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Genetically modified organism

From Simple English Wikipedia, the free encyclopedia

A genetically modified organism (GMO) is an organism whose genetic material has been altered using genetic engineering techniques.[1]

Organisms that have been genetically modified include micro-organisms such as bacteria and yeast, insects, plants, fish, and mammals. GMOs are the source of genetically modified foods, and are also widely used in scientific research and to produce goods other than food.


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  • Modern genetic engineering began in 1972 when United States Biochemists Herbert Boyer and Stanley Cohen used enzymes to cut a bacteria plasmid and insert another strand of DNA in the gap. Both bits of DNA were from the same type of bacteria, but this milestone, the invention of recombinant DNA technology, offered a window into the previously impossible—the mixing of traits between totally dissimilar organisms.[2]


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  • Allan Maxam and Walter Gilbert developed a DNA sequencing method based on chemical modification of DNA and subsequent cleavage at specific bases.[3]

Although Maxam and Gilbert published their chemical sequencing method two years after the ground-breaking paper of Sanger and Coulson on plus-minus sequencing,[4] Maxam–Gilbert sequencing rapidly became more popular, since purified DNA could be used directly, while the initial Sanger method required that each read start be cloned for production of single-stranded DNA. However, with the improvement of the chain-termination method (see below), Maxam-Gilbert sequencing has fallen out of favour due to its technical complexity prohibiting its use in standard molecular biology kits, extensive use of hazardous chemicals, and difficulties with scale-up.[5]


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  • DNA Plant Technology receives approval from the US Department of Agriculture to field test its so-called "Fish tomato",[6] but the plant is never successfully commercialized. The creation of a genetically modified plant, with a fish transgene designed for human consumption did not go down well with the public.[7]
  • The first modern recombinant crop approved for sale in the U.S., in 1994, was the FlavrSavr tomato, which had a longer shelf life. However, higher costs and same bland flavor as conventional tomatoes led to it losing money and disappearing from the shelves.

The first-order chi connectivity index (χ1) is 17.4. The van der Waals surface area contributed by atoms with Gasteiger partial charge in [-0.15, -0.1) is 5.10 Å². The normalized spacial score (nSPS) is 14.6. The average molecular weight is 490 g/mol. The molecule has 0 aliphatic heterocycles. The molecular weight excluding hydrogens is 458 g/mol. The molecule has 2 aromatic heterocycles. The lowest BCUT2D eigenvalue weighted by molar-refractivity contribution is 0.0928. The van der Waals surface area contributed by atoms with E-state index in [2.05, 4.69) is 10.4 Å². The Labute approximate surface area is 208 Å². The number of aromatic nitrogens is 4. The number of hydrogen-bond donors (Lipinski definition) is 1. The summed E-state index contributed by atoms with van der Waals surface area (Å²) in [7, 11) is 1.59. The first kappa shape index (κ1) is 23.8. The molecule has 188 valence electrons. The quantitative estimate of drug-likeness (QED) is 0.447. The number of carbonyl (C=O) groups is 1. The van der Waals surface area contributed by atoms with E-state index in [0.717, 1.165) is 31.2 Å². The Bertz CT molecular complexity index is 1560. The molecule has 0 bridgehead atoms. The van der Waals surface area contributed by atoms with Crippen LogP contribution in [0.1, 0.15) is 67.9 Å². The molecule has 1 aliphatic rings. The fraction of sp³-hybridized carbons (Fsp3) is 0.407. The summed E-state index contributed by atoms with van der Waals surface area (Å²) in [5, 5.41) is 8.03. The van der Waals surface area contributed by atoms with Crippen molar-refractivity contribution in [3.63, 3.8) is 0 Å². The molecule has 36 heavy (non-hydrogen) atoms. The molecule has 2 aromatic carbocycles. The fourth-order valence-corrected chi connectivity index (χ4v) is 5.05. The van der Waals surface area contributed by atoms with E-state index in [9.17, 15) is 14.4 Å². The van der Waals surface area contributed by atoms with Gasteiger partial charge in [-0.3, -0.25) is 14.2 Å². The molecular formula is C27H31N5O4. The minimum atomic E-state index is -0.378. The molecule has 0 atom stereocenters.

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  • The first genetically modified fish Glofish is introduced into the market in the U.S.

The first genetically modified black, blue and red rose made in the lab.[9]


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  • Monsanto corporation through its Indian subsidiary Mahyco unsuccessfully attempted to introduce Bt brinjal, which was put on hold due to citizen organizing against approval for sale in the country.
  • Amflora was approved for industrial applications in the European Union by the European Commission.[10] Amflora is a genetically modified potato the result of two decades of research efforts.[11] The Amflora potato is selected for its special starch properties used in paper making and adhesives.


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  1. Ehrenberg, Rachel (Feb 5, 2016). "'GMOs' isn't a four-letter word, but it is hard to define". Science News. Archived from the original on April 12, 2016. Retrieved May 4, 2016.
  2. Cohen S; Chang A.; Boyer H. & Helling R. 1973. Construction of biologically functional bacterial plasmids in vitro. Proceedings of the National Academy of Sciences of the United States of America 70 (11): 3240–3244. [1]
  3. Maxam AM, Gilbert W (February 1977). "A new method for sequencing DNA". Proc. Natl. Acad. Sci. U.S.A. 74 (2): 560–4. Bibcode:1977PNAS...74..560M. doi:10.1073/pnas.74.2.560. PMC 392330. PMID 265521.
  4. Sanger F. Determination of nucleotide sequences in DNA Archived 2013-12-07 at the Wayback Machine. Nobel lecture, 8 December 1980.
  5. Graziano Pesole; Cecilia Saccone (2003). Handbook of comparative genomics: principles and methodology. New York: Wiley-Liss. p. 133. ISBN 0-471-39128-X.{{cite book}}: CS1 maint: multiple names: authors list (link)
  6. "Permit Number 91-079-01 tomato; antifreeze gene; staphylococcal Protein A" (PDF).
  7. McHughen, Alan (22 June 2000). Pandora's Picnic Basket : The Potential and Hazards of Genetically Modified Foods: The Potential and Hazards of Genetically Modified Foods. Oxford University Press, UK. ISBN 978-0-19-850674-4 – via Google Books.
  8. NAIK, GAUTAM (September 21, 2010). "Gene-Altered Fish Closer to Approval". Wall Street Journal. Retrieved June 20, 2019.
  9. Demetriou, Danielle (October 31, 2008). "World's first blue roses after 20 years of research". The Daily Telegraph. London.
  10. "European Commission approves Amflora starch potato - BASF - the Chemical Company - Corporate Website". Archived from the original on 2012-12-06. Retrieved 2013-07-14.
  11. Rosenthal, Elisabeth (July 24, 2007). "A genetically modified potato, not for eating, is stirring some opposition in Europe". The New York Times.